Several factors limit the interpretability of prior studies, including the unrepresentative nature of the fecal flora, a failure to describe those bacterial populations that may be adherent to the mucosal surface and, above all, the recognition that a very significant proportion of the colonic microbiota cannot be identified by conventional culture methods. Molecular methods are now being applied to this complex issue and have, indeed, confirmed that IBS patients, regardless of sub-type, do exhibit a fecal flora that is clearly different from control subjects [Kassinen et al. 2007; Maukonen et al. 2006; Matto et al. 2005; Malinen et al. 2005]. The precise nature of these differences and their potential to disturb mucosal or myoneural function, in the gut wall, or induce local or systemic immune responses, remains to be defined.
In our own laboratory, we recently investigated the diversity of the dominant microbiota in the fecal material from both IBS patients and healthy controls. In addition we examined mucosal biopsies of nine IBS patients and compared them to their own faecal microbiota. Bacterial DNA was extracted from fecal samples and biopsies, visualized by agarose gel electrophoresis and quantified using spectrophotometry. IBS and healthy fecal samples were compared by DGGE of the V1–V3 region of the 16S rRNA gene. From the analysis of the DGGE profiles for both IBS and healthy subjects we found that the gut microbiota was highly variable but that this variability was far less in biopsies than in faeces among the IBS patients (Figure 3). Statistical comparisons of the fecal analyses indicated that controls exhibited greater variability than the IBS patients.
More recently, the role of the gut flora in IBS has been taken a stage further with the suggestion that some IBS patients may harbor quantitative changes in the indigenous flora in the small intestine: small intestinal bacterial overgrowth (SIBO) [Cuoco and Salvagnini, 2006; McCallum et al. 2005; Nucera et al. 2005; Pimentel et al. 2003, 2000]. The occurrence of SIBO has been associated with abnormalities in small intestinal motor function [Pimentel et al. 2002] and its eradication with symptomatic relief [Weinstock et al. 2008a, 2008b; Majewski and McCallum, 2007; Esposito et al. 2007; Cuoco and Salvagnini, 2006; Pimentel et al. 2003, 2000]. These striking results have been the target of much criticism on several grounds [Vanner, 2008b; Quigley, 2007; Cuoco et al. 2001; Jones et al. 2001; Mishkin et al. 2001; Riordan et al. 2001; Hasler, 2003]. First, IBS symptoms are nonspecific and may be mimicked by SIBO, regardless of etiology; patient selection is therefore an issue. Second, the hydrogen breath test, which has been the test most widely used to make the diagnosis of SIBO in this context, is subject to considerable error, especially in relation to altered small bowel transit [Vanner, 2008a; Simrén and Stotzer, 2006] and third, others have failed to confirm these finding [Bratten et al. 2008; Posserud et al. 2006; Walters and Vanner, 2005; Parisi et al. 2003].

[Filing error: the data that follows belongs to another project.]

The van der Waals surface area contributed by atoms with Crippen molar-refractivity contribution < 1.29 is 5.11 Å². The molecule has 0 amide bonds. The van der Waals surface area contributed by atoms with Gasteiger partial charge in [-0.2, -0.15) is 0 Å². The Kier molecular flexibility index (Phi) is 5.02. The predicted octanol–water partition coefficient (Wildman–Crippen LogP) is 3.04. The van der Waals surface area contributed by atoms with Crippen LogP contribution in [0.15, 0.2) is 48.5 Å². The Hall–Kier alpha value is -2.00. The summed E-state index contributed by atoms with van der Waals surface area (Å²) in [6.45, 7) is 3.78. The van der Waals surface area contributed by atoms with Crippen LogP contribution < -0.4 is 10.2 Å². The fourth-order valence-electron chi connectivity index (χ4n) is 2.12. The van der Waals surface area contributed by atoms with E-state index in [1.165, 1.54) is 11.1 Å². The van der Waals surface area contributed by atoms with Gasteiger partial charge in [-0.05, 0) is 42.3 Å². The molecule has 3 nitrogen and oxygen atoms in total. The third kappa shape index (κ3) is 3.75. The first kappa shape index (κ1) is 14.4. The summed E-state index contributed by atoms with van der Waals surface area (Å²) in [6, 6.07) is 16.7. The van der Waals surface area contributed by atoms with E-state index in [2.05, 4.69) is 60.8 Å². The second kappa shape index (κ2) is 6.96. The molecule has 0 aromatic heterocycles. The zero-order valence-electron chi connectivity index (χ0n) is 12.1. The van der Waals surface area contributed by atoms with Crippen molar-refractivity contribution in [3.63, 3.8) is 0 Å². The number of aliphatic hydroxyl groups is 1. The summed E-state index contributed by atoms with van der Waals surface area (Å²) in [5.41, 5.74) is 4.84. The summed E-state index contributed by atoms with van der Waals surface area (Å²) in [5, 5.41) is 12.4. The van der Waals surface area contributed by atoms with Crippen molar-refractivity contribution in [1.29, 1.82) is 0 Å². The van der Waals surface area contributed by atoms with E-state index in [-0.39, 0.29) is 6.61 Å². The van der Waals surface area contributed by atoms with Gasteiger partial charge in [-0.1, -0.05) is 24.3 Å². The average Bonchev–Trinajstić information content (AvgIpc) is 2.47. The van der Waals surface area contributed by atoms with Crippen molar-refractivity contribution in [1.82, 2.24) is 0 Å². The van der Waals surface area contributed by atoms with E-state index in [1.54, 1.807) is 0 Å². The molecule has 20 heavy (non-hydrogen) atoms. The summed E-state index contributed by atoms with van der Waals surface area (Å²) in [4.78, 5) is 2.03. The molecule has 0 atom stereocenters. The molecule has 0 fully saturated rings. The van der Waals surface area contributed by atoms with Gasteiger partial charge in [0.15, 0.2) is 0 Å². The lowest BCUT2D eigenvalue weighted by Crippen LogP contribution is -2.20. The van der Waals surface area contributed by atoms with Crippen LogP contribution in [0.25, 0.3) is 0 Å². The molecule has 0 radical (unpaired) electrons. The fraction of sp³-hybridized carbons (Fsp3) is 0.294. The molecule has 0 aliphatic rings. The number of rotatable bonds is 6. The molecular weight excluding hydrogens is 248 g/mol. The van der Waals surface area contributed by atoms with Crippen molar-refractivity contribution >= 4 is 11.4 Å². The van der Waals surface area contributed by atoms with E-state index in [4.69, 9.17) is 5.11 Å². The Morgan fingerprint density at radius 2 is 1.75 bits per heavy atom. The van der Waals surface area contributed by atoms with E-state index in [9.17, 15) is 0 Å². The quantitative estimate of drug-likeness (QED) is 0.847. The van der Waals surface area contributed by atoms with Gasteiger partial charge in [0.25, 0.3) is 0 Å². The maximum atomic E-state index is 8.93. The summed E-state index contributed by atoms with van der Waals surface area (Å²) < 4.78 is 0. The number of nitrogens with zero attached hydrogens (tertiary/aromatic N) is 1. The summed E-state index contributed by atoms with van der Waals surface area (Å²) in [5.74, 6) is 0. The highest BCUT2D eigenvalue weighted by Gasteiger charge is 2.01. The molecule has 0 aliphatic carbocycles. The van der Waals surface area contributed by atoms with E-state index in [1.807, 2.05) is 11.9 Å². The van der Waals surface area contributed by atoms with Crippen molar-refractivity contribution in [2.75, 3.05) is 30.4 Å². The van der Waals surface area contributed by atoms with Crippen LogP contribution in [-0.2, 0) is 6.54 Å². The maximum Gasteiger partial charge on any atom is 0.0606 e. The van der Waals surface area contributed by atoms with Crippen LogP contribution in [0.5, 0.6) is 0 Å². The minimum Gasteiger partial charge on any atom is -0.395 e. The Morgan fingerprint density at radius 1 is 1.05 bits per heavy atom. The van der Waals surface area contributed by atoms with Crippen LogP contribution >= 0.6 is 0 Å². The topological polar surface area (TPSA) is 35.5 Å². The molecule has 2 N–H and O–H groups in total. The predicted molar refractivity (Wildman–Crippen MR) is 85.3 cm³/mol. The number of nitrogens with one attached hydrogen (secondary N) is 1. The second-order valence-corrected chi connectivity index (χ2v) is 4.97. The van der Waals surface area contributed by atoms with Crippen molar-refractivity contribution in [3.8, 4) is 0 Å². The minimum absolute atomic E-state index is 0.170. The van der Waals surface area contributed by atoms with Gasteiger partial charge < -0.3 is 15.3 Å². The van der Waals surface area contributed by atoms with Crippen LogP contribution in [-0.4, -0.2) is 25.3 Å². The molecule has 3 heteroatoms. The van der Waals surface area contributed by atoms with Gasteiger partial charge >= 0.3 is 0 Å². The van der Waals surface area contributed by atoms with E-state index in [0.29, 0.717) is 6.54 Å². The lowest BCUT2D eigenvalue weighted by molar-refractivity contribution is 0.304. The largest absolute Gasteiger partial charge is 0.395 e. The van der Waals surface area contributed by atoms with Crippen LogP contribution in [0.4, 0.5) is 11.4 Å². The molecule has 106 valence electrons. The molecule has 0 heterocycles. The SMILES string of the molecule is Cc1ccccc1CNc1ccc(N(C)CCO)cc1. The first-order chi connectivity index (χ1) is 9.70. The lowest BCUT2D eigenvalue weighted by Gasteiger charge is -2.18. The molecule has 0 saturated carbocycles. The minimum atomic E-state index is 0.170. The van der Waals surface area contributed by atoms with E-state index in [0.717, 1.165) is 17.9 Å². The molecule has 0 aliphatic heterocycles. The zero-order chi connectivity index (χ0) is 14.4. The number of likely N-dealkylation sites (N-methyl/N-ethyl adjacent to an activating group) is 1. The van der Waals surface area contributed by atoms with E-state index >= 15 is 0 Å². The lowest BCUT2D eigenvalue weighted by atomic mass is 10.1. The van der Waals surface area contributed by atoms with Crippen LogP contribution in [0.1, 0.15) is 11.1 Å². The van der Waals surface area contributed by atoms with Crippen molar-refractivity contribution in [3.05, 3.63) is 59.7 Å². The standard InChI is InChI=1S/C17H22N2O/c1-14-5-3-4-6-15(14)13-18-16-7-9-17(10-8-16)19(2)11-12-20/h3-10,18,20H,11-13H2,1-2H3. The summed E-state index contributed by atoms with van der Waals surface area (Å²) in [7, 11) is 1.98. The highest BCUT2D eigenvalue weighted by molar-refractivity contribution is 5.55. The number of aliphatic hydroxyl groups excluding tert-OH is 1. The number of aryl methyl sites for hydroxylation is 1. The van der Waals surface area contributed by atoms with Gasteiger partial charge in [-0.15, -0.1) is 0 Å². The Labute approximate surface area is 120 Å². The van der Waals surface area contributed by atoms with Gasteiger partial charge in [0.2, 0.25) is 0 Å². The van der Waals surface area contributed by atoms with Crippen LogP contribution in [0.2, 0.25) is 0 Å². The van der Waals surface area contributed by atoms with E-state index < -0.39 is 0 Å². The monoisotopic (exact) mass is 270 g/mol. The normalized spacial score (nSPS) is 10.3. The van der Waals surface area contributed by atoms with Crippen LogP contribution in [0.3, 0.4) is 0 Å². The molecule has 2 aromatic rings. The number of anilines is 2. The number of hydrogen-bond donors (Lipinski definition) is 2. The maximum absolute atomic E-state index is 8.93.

The principal evidence for a role for antibiotics in IBS comes from studies among the aforementioned IBS patients with associated SIBO [Majewski and McCallum, 2007; Esposito et al. 2007; Cuoco and Salvagnini, 2006; Pimentel et al. 2003, 2000]. In a subsequent study that did not document bacterial overgrowth, Pimentel and colleagues treated IBS patients with the poorly absorbed antibiotic rifaximin [Pimentel et al. 2006]. Some IBS patients, at least, demonstrated a prolonged response (up to 10 weeks) to a short course of this antibiotic. However, as pointed out in an accompanying editorial, there are several limitations to this study which reduce its impact [Drossman, 2006]. In a recently reported multicenter phase II study, 388 diarrhea-associated IBS subjects were randomized to either rifaximin in a dose of 550mg twice a day or placebo for 14 days, followed by another 14 days on placebo alone and then 12 weeks follow-up. During treatment, at 4 weeks and at 12 weeks, those randomized to rifaximin had a modest 8–13% therapeutic gain for adequate relief of global IBS symptoms and a rather disappointing 4–8% gain for relief of bloating [Lembo et al. 2008; Ringel et al. 2008]. However, the eradication of SIBO, as proposed by these authors, may not be the sole explanation for these responses, which could also be explained on the basis of a suppression of fermenting bacteria in the colon, as suggested by Dear et al.  and supported by the recent report from Sharara et al. . Finally, one must remain reluctant, pending long-term studies, to recommend a prolonged course of antibiotic therapy to any population regardless of the safety profile of a given antibiotic.
Somewhat surprisingly the enteric flora and the immune response that it generates have come centre-stage in IBS research with their potential to induce the pathophysiological changes that are associated with IBS being most vividly illustrated by postinfectious IBS. While evidence for immune dysfunction both in the mucosa and systemically continues to accumulate, methodological limitations have hampered a full delineation of the nature of the microbiota in IBS. The latter is eagerly awaited and may yet provide a firm rationale for the use of probiotics and antibiotics in IBS.